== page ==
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Zika Virus Spreads Worries About Infection

by Brian Thebau

2016 has had a rocky start. Along with the deaths of beloved celebrities such as Alan

Rickman and David Bowie, viruses such as the Zika virus has come to light.

The Zika virus spreads through contact with mosquitoes, specifically the Aedes Aegypti and Aedes Albopictus species. When a mosquito bites an infected individual, it carries the blood with it. If the mosquito is a female, it can lay eggs and produce offspring infected with Zika.

It can also be spread from mother to child if the mother has the Zika virus. According to, the Center for Disease Control, “if the mother is infected near the time of delivery than the child can become infected as well. However, this is a rare occurrence.” (http://www.cdc.gov/zika/transmission/index.html)

The symptoms of Zika, so far, are mild and range from a rash, joint pain and conjunctivitis, which is a process that makes your eyes become red. Other reported symptoms are muscle pains and headaches.

According to the CDC, Zika has been reported in both the United States and in several South American countries, such as Brazil, Colombia, Haiti, Honduras and Jamaica. All of the cases located in the United States have been travel related cases, while others were locally reported. These only count for the American territories, though. (http://www.cdc.gov/zika/geo/index.html)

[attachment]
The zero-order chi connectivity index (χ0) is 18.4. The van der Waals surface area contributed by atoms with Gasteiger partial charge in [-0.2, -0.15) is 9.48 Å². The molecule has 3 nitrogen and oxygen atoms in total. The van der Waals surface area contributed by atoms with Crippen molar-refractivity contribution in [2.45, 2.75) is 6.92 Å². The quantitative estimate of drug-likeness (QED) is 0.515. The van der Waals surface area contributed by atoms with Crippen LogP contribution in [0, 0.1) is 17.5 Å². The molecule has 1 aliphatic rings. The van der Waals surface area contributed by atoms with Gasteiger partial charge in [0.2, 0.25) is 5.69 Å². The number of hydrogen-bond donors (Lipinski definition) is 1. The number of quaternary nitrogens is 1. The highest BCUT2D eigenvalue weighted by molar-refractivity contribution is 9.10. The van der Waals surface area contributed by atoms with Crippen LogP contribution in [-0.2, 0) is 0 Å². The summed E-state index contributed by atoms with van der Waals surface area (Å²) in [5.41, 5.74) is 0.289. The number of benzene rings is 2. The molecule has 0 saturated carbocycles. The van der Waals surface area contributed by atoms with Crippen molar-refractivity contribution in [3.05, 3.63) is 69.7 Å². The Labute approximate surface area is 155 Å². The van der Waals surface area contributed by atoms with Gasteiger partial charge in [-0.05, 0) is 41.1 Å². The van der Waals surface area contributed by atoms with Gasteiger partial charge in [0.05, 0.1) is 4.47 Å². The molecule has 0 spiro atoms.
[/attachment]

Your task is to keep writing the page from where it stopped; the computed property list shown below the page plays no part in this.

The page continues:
There is currently no vaccine for Zika, but there are some preventative measures that you can do in order to keep yourself healthy.

According to the World Health Organization, travelers should be “wearing clothes (preferably light-coloured) that cover as much of the body as possible; using physical barriers such as screens, closed doors and windows; and sleeping under mosquito nets.”

(http://www.who.int/mediacentre/factsheets/zika/en/)

If you are thinking, “Oh, Zika does not sound too bad, why is everyone freaking out over it?” Well, that is because of the potential complications that could come from the virus spreading to various countries.

According to the WHO, Zika has allegedly caused an increase in Guillain-Barré Syndrome, which is a disorder that uses the body’s immune system to attack parts of the peripheral nervous system. What that means is that certain parts of the body will slowly start to seize up and stop being able to function until the entire body is paralyzed. (http://www.ninds.nih.gov/disorders/gbs/detail_gbs.htm) (http://www.who.int/mediacentre/factsheets/zika/en/)
Hopefully, with further study, a vaccine will be created and we will be able to avoid any unfortunate outcomes caused by Zika.